“I’ll tell my son to pray for you because he is a prayer warrior,” she continued. “Keep praying. But have faith. Believe in this all the way through.”

I thought about her words and I thought about the verse she kind of referenced in James (that I’m about to kind of reference), that a doubter is like a ship with no sail, wavering and drifting. And then I tried to imagine myself praying, “Lord, please give me Georgetown,” but it was impossible because I know how I pray, and I know that my thought process would elicit all thoughts of praying for God’s will as in “Lord, I would like to go to Georgetown, but I won’t pray that because you know what’s best for me and I don’t want to demand anything from you” even though I’m pretty sure that’s not the right way to pray knowing about such people of faith as David and the persistent widow.

My defense mechanism against rejection is to guard my heart. Not allow myself to get attached to what’s attainable (the male species has something to do with this). But I’ve allowed myself to want Georgetown so much that it’s going to hurt when I get that rejection letter, and I’m still not capable of seeing things like our family friend who said that she knows I’ll get accepted into Georgetown.

In the conversation, she did say that God will give me what is best for me. I’m more prone to hold on to that promise, but I definitely think Christians should adopt this kind of faith. It’s biblical. Our God is bigger than our troubles. And He owns it all.

Sitting, Waiting, Wishing.


I’ve tried.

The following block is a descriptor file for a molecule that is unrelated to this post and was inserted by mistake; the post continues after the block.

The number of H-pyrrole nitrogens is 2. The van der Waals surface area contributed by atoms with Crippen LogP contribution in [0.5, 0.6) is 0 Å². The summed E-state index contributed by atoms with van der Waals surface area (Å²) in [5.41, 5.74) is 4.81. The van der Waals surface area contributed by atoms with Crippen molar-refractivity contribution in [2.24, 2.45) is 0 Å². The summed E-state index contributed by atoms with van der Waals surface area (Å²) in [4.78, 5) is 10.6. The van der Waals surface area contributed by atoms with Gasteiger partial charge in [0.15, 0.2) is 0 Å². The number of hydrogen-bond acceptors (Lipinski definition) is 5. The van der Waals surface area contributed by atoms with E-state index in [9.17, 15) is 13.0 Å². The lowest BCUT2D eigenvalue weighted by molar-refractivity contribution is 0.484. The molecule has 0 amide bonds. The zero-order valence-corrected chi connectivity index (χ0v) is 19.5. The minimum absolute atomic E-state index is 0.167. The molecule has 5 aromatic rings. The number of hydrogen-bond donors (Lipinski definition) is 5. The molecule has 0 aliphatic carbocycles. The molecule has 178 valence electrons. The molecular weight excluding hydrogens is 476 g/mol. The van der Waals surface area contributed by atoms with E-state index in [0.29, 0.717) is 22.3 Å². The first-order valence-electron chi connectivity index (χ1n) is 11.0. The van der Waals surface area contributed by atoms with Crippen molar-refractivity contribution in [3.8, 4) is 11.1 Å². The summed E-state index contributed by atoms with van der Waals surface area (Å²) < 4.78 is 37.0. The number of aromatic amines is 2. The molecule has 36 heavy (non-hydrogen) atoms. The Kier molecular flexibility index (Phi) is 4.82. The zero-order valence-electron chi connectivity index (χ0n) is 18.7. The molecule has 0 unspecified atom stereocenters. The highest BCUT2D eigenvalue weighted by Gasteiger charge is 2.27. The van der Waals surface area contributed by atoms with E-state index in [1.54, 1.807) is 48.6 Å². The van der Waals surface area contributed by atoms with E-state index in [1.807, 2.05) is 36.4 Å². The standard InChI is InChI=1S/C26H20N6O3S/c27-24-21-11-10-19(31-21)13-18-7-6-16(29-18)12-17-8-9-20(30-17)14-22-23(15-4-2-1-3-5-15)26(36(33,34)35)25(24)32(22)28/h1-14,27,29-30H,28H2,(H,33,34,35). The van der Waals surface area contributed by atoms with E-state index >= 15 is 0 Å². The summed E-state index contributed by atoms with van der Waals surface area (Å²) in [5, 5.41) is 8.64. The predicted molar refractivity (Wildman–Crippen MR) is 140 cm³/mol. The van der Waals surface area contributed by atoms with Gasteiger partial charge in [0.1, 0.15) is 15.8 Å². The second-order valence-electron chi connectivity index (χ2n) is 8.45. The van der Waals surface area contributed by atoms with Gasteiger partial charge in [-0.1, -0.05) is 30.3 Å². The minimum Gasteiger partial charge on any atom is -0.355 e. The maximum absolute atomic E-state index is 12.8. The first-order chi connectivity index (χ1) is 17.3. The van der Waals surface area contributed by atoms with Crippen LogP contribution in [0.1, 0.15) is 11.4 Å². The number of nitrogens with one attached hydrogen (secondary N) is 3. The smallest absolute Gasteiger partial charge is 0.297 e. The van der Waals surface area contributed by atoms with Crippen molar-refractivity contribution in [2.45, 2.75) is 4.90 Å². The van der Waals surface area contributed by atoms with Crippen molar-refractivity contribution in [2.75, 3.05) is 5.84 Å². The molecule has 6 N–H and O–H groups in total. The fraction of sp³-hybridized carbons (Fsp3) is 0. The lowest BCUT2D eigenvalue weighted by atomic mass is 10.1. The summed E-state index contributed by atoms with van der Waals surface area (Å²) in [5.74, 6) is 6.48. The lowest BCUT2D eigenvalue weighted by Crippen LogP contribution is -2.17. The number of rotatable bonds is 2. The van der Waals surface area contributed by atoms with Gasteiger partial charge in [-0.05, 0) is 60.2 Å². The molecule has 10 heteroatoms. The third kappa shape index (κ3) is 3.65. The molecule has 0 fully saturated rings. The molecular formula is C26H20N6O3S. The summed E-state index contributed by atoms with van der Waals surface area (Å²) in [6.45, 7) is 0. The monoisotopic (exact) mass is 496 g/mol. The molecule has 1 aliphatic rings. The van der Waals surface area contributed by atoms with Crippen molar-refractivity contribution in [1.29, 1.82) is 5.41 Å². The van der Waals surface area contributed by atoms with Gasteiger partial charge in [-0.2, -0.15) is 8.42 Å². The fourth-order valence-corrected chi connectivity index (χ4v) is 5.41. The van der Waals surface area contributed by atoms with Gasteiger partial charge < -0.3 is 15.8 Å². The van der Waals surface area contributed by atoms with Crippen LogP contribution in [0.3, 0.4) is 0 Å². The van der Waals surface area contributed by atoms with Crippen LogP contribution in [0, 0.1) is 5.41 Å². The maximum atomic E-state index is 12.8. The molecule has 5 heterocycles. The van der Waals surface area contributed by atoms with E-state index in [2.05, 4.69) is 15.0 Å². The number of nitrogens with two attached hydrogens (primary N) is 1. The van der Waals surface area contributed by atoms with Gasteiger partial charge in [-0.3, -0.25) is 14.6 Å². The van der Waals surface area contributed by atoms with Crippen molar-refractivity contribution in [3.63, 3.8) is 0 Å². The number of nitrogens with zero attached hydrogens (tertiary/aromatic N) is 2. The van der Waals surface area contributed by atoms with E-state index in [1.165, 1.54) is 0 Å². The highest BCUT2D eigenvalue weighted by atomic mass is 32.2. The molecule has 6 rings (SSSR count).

I’ve tried to focus on the Echolier, A&P, NHS–anything to distract me from the pending admissions decisions. With approximately 47 days until April 1st, the day on which I will for sure have all my rejection and acceptance letters, I know that allowing myself to be overtaken by the anxiety and curiosity of my final college options will leave me drained, due to my wasted emotions.

However, the very aspects of my life that are prevalent enough to act as distractions actually end up pulling me back to college worries. Will the admissions officers read my Echolier articles? Will I get the A that I need to make the burden of A&P–and the honors diploma—worthwhile? Is NHS even really a credential that helps to distinguish me from every other perfect charitable applicant?

So you see, my admissions decision anxiety is unavoidable.

But I’m not sure if I, along with my friends and family, can take another 47 more days of the unknown, of charting out the possibilities based on unknown possibilities. I’d love to be able to give people an answer when they ask, “Are you going to Southern?” (Notice it’s not “where are you going to college?”)